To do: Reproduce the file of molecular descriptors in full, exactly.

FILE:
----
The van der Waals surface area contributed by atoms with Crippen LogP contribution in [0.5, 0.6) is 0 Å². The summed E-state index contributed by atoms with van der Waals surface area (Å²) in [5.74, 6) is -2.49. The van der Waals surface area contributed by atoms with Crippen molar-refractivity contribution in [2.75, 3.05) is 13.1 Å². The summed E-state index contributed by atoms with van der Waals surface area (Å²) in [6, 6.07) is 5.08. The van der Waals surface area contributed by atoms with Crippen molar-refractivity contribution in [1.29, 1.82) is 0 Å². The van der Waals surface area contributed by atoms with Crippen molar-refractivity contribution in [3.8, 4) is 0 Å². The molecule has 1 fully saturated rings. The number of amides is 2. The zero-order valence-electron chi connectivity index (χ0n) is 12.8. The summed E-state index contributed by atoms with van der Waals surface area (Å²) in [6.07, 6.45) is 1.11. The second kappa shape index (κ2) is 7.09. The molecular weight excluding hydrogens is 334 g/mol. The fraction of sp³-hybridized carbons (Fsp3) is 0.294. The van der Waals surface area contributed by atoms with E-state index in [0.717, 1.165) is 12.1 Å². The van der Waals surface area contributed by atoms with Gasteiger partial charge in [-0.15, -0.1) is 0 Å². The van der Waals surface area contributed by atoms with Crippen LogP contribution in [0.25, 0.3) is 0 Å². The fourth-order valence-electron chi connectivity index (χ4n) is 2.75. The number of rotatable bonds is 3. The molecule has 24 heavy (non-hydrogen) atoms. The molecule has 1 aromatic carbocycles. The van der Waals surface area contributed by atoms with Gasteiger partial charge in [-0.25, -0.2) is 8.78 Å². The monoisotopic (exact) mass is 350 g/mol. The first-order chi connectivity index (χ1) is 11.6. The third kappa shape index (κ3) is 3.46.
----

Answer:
The van der Waals surface area contributed by atoms with Crippen LogP contribution in [0.5, 0.6) is 0 Å². The summed E-state index contributed by atoms with van der Waals surface area (Å²) in [5.74, 6) is -2.49. The van der Waals surface area contributed by atoms with Crippen molar-refractivity contribution in [2.75, 3.05) is 13.1 Å². The summed E-state index contributed by atoms with van der Waals surface area (Å²) in [6, 6.07) is 5.08. The van der Waals surface area contributed by atoms with Crippen molar-refractivity contribution in [1.29, 1.82) is 0 Å². The van der Waals surface area contributed by atoms with Crippen molar-refractivity contribution in [3.8, 4) is 0 Å². The molecule has 1 fully saturated rings. The number of amides is 2. The zero-order valence-electron chi connectivity index (χ0n) is 12.8. The summed E-state index contributed by atoms with van der Waals surface area (Å²) in [6.07, 6.45) is 1.11. The second kappa shape index (κ2) is 7.09. The molecular weight excluding hydrogens is 334 g/mol. The fraction of sp³-hybridized carbons (Fsp3) is 0.294. The van der Waals surface area contributed by atoms with E-state index in [0.717, 1.165) is 12.1 Å². The van der Waals surface area contributed by atoms with Gasteiger partial charge in [-0.15, -0.1) is 0 Å². The van der Waals surface area contributed by atoms with Crippen LogP contribution in [0.25, 0.3) is 0 Å². The fourth-order valence-electron chi connectivity index (χ4n) is 2.75. The number of rotatable bonds is 3. The molecule has 24 heavy (non-hydrogen) atoms. The molecule has 1 aromatic carbocycles. The van der Waals surface area contributed by atoms with Gasteiger partial charge in [-0.25, -0.2) is 8.78 Å². The monoisotopic (exact) mass is 350 g/mol. The first-order chi connectivity index (χ1) is 11.6. The third kappa shape index (κ3) is 3.46.